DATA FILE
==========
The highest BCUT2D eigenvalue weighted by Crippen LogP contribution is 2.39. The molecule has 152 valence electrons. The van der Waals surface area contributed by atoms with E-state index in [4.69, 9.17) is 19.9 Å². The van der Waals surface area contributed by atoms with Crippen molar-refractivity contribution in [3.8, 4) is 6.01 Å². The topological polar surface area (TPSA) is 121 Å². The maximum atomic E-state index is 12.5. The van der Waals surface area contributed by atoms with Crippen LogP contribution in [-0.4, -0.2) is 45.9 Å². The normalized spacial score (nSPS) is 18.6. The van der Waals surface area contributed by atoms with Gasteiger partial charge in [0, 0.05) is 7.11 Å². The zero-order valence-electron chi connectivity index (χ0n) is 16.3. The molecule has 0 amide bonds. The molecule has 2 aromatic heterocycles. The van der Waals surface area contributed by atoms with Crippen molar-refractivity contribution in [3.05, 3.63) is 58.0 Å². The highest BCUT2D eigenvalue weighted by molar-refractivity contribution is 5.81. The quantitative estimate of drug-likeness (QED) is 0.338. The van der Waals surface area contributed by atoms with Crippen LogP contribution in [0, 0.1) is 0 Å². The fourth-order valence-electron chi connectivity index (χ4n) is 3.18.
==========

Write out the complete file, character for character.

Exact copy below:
The highest BCUT2D eigenvalue weighted by Crippen LogP contribution is 2.39. The molecule has 152 valence electrons. The van der Waals surface area contributed by atoms with E-state index in [4.69, 9.17) is 19.9 Å². The van der Waals surface area contributed by atoms with Crippen molar-refractivity contribution in [3.8, 4) is 6.01 Å². The topological polar surface area (TPSA) is 121 Å². The maximum atomic E-state index is 12.5. The van der Waals surface area contributed by atoms with Crippen LogP contribution in [-0.4, -0.2) is 45.9 Å². The normalized spacial score (nSPS) is 18.6. The van der Waals surface area contributed by atoms with Gasteiger partial charge in [0, 0.05) is 7.11 Å². The zero-order valence-electron chi connectivity index (χ0n) is 16.3. The molecule has 0 amide bonds. The molecule has 2 aromatic heterocycles. The van der Waals surface area contributed by atoms with Crippen molar-refractivity contribution in [3.05, 3.63) is 58.0 Å². The highest BCUT2D eigenvalue weighted by molar-refractivity contribution is 5.81. The quantitative estimate of drug-likeness (QED) is 0.338. The van der Waals surface area contributed by atoms with Crippen LogP contribution in [0, 0.1) is 0 Å². The fourth-order valence-electron chi connectivity index (χ4n) is 3.18.